A study of former NFL players finds they were unusually prone to dying from degenerative brain disease, the latest indication that repeated blows to the head may cause serious trouble later on.
The death rate from Alzheimer’s, Parkinson’s and Lou Gehrig’s disease combined was about three times what one would predict from the general population, researchers reported.
Prior research had suggested football players were unusually prone to those diseases, said lead researcher Everett Lehman of the National Institute for Occupational Safety and Health, which is part of the federal Centers for Disease Control and Prevention.
The study, reported online Wednesday in the journal Neurology, looked at death certificates.
It drew on a long-running study of more than 3,400 NFL players with at least five playing seasons in the league between 1959 and 1988. Some 334 had died by the end of 2007, the cutoff for being included in the study. Researchers compared their death rates from various causes to that of a comparable group of American men.
One or another of the three brain diseases was listed as the underlying cause of death in 10 cases, which is about three times the general rate for American men, the researchers reported.
Also on Wednesday, the NFL announced a donation of $30 million for medical research to the Foundation for the National Institutes of Health, the fundraising arm of the NIH.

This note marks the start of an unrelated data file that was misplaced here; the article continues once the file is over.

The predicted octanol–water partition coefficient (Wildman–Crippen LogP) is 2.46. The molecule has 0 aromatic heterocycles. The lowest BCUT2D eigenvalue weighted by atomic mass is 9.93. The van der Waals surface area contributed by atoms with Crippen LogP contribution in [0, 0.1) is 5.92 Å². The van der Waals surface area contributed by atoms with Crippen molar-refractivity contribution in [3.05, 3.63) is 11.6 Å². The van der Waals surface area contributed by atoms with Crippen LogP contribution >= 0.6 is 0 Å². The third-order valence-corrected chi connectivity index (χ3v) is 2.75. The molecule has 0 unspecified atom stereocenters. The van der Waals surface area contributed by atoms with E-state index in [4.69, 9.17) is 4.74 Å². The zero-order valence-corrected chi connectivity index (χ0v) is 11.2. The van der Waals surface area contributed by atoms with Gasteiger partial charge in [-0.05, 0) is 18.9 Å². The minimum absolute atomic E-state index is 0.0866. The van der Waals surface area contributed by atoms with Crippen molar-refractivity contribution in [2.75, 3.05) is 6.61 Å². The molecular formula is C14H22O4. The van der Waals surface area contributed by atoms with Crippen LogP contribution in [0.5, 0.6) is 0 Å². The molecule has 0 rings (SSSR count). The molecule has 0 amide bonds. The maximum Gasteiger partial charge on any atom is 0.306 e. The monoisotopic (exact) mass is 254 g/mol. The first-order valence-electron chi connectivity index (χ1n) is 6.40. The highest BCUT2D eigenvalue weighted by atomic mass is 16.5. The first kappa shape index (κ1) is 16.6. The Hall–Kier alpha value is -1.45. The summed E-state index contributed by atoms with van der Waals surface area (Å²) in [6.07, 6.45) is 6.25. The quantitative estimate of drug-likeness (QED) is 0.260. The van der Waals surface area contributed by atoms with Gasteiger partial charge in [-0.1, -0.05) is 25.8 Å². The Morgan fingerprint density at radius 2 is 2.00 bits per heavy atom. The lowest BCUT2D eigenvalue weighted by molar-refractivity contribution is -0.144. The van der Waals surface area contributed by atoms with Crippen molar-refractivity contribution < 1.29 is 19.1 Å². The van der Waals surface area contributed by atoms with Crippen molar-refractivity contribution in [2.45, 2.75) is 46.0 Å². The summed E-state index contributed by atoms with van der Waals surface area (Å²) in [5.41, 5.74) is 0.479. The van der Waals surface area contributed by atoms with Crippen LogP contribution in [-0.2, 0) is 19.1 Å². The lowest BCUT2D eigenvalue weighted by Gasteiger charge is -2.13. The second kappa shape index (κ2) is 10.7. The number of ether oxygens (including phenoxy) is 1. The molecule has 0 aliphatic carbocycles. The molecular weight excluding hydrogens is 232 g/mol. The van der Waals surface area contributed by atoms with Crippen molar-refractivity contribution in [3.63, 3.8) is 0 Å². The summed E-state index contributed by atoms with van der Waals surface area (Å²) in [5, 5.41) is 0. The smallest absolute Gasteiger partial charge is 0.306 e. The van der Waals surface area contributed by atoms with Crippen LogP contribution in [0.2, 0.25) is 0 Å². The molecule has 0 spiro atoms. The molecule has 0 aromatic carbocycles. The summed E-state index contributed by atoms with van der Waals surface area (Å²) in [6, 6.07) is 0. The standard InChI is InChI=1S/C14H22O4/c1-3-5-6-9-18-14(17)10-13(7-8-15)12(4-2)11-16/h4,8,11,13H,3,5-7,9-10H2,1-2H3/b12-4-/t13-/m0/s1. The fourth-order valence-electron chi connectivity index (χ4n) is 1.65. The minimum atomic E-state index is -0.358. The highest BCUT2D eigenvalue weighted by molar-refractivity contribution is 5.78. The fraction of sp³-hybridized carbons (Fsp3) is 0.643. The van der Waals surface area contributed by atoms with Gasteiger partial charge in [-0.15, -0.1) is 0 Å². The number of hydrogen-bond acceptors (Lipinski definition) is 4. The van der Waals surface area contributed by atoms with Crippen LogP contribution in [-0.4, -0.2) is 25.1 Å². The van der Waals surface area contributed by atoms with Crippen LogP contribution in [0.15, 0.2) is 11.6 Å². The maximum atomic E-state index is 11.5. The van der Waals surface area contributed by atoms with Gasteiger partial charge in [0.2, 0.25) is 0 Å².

Around the league
A federal judge has all but ruled out any prospects for a settlement in the case of four NFL players challenging their bounty suspensions. U.S. District Judge Ginger Berrigan issued an order in which she lamented the failure of settlement talks. She wrote that she found the failure of settlement talks “extremely disappointing” because she believed “they would likely have resulted in some relief for all four (of) the players.” … The New England Patriots signed running back Lex Hilliard (University of Montana) and released offensive lineman Matt Tennant.
• Buffalo Bills owner Ralph Wilson is back home and doing well after being released from the hospital. The 93-year-old Hall of Fame owner was hospitalized last week and had been listed in good condition … Trent Richardson’s pro debut, delayed by an unexpected surgery, appears to be on schedule. The Browns rookie running back practiced Wednesday and is expected to play and perhaps start Sunday. … Former Baltimore Ravens owner Art Modell, 87, was hospitalized at Johns Hopkins Hospital in Baltimore.